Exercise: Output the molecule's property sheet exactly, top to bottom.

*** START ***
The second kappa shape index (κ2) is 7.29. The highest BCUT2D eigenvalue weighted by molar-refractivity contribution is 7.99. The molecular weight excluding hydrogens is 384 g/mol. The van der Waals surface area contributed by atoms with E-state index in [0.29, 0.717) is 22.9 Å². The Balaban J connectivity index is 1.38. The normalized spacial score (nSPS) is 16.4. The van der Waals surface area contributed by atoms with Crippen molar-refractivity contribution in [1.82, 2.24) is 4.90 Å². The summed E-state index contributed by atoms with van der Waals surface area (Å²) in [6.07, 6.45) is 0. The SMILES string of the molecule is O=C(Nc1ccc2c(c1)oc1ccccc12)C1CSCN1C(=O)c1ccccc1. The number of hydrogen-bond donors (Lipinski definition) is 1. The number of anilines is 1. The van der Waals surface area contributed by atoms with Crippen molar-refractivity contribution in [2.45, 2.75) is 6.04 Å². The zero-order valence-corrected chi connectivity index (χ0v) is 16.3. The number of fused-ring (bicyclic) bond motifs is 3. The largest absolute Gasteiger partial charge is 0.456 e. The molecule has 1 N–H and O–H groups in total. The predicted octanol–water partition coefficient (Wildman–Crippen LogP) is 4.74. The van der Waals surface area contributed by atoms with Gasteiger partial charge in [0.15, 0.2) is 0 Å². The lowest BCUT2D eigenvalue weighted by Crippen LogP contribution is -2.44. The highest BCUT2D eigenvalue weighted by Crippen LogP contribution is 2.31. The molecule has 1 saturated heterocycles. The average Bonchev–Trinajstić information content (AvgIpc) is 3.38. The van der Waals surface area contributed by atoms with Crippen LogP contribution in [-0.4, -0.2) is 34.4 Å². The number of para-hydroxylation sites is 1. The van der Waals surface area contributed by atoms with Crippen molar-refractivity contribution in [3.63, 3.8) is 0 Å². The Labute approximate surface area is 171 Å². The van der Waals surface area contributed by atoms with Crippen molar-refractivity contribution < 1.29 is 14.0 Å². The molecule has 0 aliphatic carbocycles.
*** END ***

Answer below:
The second kappa shape index (κ2) is 7.29. The highest BCUT2D eigenvalue weighted by molar-refractivity contribution is 7.99. The molecular weight excluding hydrogens is 384 g/mol. The van der Waals surface area contributed by atoms with E-state index in [0.29, 0.717) is 22.9 Å². The Balaban J connectivity index is 1.38. The normalized spacial score (nSPS) is 16.4. The van der Waals surface area contributed by atoms with Crippen molar-refractivity contribution in [1.82, 2.24) is 4.90 Å². The summed E-state index contributed by atoms with van der Waals surface area (Å²) in [6.07, 6.45) is 0. The SMILES string of the molecule is O=C(Nc1ccc2c(c1)oc1ccccc12)C1CSCN1C(=O)c1ccccc1. The number of hydrogen-bond donors (Lipinski definition) is 1. The number of anilines is 1. The van der Waals surface area contributed by atoms with Crippen molar-refractivity contribution in [2.45, 2.75) is 6.04 Å². The zero-order valence-corrected chi connectivity index (χ0v) is 16.3. The number of fused-ring (bicyclic) bond motifs is 3. The largest absolute Gasteiger partial charge is 0.456 e. The molecule has 1 N–H and O–H groups in total. The predicted octanol–water partition coefficient (Wildman–Crippen LogP) is 4.74. The van der Waals surface area contributed by atoms with Gasteiger partial charge in [0.15, 0.2) is 0 Å². The lowest BCUT2D eigenvalue weighted by Crippen LogP contribution is -2.44. The highest BCUT2D eigenvalue weighted by Crippen LogP contribution is 2.31. The molecule has 1 saturated heterocycles. The average Bonchev–Trinajstić information content (AvgIpc) is 3.38. The van der Waals surface area contributed by atoms with Crippen LogP contribution in [-0.4, -0.2) is 34.4 Å². The number of para-hydroxylation sites is 1. The van der Waals surface area contributed by atoms with Crippen molar-refractivity contribution in [3.63, 3.8) is 0 Å². The Labute approximate surface area is 171 Å². The van der Waals surface area contributed by atoms with Crippen molar-refractivity contribution < 1.29 is 14.0 Å². The molecule has 0 aliphatic carbocycles.